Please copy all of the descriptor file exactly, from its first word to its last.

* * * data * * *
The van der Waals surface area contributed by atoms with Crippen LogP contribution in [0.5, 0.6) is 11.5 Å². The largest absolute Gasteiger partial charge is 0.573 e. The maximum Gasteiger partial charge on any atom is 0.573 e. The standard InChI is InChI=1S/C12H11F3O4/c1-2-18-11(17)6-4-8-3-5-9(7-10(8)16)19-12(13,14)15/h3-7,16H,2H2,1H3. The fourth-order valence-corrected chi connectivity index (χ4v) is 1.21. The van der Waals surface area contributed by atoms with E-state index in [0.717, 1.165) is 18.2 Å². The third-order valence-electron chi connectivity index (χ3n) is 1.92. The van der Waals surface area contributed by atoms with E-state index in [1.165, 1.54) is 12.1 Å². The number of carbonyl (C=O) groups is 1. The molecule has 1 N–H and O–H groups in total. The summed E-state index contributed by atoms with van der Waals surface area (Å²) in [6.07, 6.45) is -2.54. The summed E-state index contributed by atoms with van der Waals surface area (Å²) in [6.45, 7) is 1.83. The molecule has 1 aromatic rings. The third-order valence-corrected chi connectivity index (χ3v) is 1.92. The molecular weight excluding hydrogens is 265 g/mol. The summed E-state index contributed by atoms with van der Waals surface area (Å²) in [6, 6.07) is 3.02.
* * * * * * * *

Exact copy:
The van der Waals surface area contributed by atoms with Crippen LogP contribution in [0.5, 0.6) is 11.5 Å². The largest absolute Gasteiger partial charge is 0.573 e. The maximum Gasteiger partial charge on any atom is 0.573 e. The standard InChI is InChI=1S/C12H11F3O4/c1-2-18-11(17)6-4-8-3-5-9(7-10(8)16)19-12(13,14)15/h3-7,16H,2H2,1H3. The fourth-order valence-corrected chi connectivity index (χ4v) is 1.21. The van der Waals surface area contributed by atoms with E-state index in [0.717, 1.165) is 18.2 Å². The third-order valence-electron chi connectivity index (χ3n) is 1.92. The van der Waals surface area contributed by atoms with E-state index in [1.165, 1.54) is 12.1 Å². The number of carbonyl (C=O) groups is 1. The molecule has 1 N–H and O–H groups in total. The summed E-state index contributed by atoms with van der Waals surface area (Å²) in [6.07, 6.45) is -2.54. The summed E-state index contributed by atoms with van der Waals surface area (Å²) in [6.45, 7) is 1.83. The molecule has 1 aromatic rings. The third-order valence-corrected chi connectivity index (χ3v) is 1.92. The molecular weight excluding hydrogens is 265 g/mol. The summed E-state index contributed by atoms with van der Waals surface area (Å²) in [6, 6.07) is 3.02.